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Nottingham targets troubled families with data analysis

Kathleen Hall

Nottingham County Council has cut the time it takes to identify troubled families from two weeks to two hours using a data matching tool. 

Nottingham County Council is using Infoshare – which builds a single views of people, organisations and locations – to execute the recent government Troubled Families programme. 

Under this legislation – which came into effect in 2011 – councils identify families struggling to cope and find new ways to work with them in the future. It is hoped early intervention will save councils millions of pounds in the long term.

Previously the complexity of matching information from varied sources was  time-consuming and included complicated family dynamics.

Nottingham County Council selected Infoshare’s ClearCore product to automate matching across multiple agency data sources from the police, youth offending service, health, probation service, education and antisocial behaviour registers. The linked information provides increased detection of troubled families, resulting in greater access to additional government funds to support them.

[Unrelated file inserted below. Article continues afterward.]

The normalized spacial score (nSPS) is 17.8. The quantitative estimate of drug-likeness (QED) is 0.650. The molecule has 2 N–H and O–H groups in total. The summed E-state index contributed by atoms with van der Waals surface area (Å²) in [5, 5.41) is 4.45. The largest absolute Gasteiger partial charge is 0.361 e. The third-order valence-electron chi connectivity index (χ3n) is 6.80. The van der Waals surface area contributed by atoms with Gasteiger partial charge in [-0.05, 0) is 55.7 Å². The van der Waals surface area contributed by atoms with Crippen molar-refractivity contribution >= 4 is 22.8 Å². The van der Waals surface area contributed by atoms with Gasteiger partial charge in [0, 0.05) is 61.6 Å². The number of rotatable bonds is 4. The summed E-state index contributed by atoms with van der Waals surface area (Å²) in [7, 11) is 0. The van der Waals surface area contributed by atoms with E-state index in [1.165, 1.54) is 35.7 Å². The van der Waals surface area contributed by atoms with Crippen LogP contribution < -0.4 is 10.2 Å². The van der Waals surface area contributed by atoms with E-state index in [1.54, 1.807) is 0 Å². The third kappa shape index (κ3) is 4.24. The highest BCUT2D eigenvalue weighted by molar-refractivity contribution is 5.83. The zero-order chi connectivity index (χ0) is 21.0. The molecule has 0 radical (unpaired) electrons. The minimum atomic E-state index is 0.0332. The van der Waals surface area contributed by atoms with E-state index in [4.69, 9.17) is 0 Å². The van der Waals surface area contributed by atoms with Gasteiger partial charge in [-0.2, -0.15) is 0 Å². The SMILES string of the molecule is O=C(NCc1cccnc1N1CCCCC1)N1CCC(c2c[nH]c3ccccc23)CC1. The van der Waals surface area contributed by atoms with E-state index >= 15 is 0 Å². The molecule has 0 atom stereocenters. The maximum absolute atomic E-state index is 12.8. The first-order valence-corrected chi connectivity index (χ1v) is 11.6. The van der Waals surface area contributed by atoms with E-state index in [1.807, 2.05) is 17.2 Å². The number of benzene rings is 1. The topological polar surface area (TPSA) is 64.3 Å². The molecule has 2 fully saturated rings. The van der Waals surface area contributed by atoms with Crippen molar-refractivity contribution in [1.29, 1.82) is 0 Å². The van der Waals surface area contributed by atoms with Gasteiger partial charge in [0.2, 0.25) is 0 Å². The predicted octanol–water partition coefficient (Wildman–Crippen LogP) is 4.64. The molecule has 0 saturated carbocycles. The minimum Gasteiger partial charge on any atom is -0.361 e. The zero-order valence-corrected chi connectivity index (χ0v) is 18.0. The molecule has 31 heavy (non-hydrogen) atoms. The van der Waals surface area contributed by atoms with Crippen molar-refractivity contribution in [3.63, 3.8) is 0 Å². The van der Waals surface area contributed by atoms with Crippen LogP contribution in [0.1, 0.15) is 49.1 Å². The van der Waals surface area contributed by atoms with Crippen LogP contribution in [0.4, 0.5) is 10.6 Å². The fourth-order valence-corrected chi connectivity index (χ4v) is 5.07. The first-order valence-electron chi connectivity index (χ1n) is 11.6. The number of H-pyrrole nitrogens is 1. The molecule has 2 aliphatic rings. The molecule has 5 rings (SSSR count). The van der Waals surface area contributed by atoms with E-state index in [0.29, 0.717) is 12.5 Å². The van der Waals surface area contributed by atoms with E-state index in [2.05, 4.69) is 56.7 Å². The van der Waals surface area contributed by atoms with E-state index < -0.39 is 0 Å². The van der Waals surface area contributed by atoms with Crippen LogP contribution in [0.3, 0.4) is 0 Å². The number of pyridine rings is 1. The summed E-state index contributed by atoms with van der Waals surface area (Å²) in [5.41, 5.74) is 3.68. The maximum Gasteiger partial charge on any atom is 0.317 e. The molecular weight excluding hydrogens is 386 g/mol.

The product was developed for £10,000 and was 25% cheaper than the nearest options. There are currently funds in place to help 1,560 troubled families with early intervention schemes. So far the council has identified 919.

Suzanne Littlehales, who works on the council's strategic analytics team, said the product has saved a huge amount of time. "It doesn't matter what format you upload the information into the product with, which makes the process much easier," she said. 

The project involves linking up different datasets – such as about children not attending school – to work out which families require support.


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